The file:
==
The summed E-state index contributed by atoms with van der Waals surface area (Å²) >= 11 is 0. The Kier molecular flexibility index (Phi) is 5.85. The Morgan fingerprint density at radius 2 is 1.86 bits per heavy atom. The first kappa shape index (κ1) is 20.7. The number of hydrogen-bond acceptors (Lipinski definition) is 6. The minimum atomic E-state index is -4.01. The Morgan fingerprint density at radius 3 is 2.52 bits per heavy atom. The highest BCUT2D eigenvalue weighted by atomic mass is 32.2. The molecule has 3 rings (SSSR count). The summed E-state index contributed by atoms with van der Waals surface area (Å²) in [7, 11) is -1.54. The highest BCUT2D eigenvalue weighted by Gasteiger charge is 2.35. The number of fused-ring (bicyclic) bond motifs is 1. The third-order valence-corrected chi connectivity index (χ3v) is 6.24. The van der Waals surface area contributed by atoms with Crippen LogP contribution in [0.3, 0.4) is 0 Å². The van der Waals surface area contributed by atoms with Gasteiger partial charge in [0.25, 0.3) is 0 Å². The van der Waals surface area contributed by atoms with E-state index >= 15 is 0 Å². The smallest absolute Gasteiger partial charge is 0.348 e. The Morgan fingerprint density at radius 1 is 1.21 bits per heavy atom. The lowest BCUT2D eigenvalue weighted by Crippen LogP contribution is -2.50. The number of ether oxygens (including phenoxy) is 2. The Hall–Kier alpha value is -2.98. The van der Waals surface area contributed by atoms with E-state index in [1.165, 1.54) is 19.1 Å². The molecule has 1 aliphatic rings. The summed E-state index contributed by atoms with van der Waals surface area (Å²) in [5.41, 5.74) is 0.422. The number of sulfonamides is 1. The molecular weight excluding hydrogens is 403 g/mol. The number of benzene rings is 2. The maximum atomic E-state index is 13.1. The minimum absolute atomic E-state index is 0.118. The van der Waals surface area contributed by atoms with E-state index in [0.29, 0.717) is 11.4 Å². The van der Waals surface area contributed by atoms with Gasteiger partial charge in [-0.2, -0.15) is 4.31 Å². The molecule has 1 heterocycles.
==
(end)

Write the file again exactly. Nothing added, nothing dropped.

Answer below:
The summed E-state index contributed by atoms with van der Waals surface area (Å²) >= 11 is 0. The Kier molecular flexibility index (Phi) is 5.85. The Morgan fingerprint density at radius 2 is 1.86 bits per heavy atom. The first kappa shape index (κ1) is 20.7. The number of hydrogen-bond acceptors (Lipinski definition) is 6. The minimum atomic E-state index is -4.01. The Morgan fingerprint density at radius 3 is 2.52 bits per heavy atom. The highest BCUT2D eigenvalue weighted by atomic mass is 32.2. The molecule has 3 rings (SSSR count). The summed E-state index contributed by atoms with van der Waals surface area (Å²) in [7, 11) is -1.54. The highest BCUT2D eigenvalue weighted by Gasteiger charge is 2.35. The number of fused-ring (bicyclic) bond motifs is 1. The third-order valence-corrected chi connectivity index (χ3v) is 6.24. The van der Waals surface area contributed by atoms with Crippen LogP contribution in [0.3, 0.4) is 0 Å². The van der Waals surface area contributed by atoms with Gasteiger partial charge in [0.25, 0.3) is 0 Å². The van der Waals surface area contributed by atoms with E-state index >= 15 is 0 Å². The smallest absolute Gasteiger partial charge is 0.348 e. The Morgan fingerprint density at radius 1 is 1.21 bits per heavy atom. The lowest BCUT2D eigenvalue weighted by Crippen LogP contribution is -2.50. The number of ether oxygens (including phenoxy) is 2. The Hall–Kier alpha value is -2.98. The van der Waals surface area contributed by atoms with E-state index in [1.165, 1.54) is 19.1 Å². The molecule has 1 aliphatic rings. The summed E-state index contributed by atoms with van der Waals surface area (Å²) in [5.41, 5.74) is 0.422. The number of sulfonamides is 1. The molecular weight excluding hydrogens is 403 g/mol. The number of benzene rings is 2. The maximum atomic E-state index is 13.1. The minimum absolute atomic E-state index is 0.118. The van der Waals surface area contributed by atoms with E-state index in [0.29, 0.717) is 11.4 Å². The van der Waals surface area contributed by atoms with Gasteiger partial charge in [-0.2, -0.15) is 4.31 Å². The molecule has 1 heterocycles.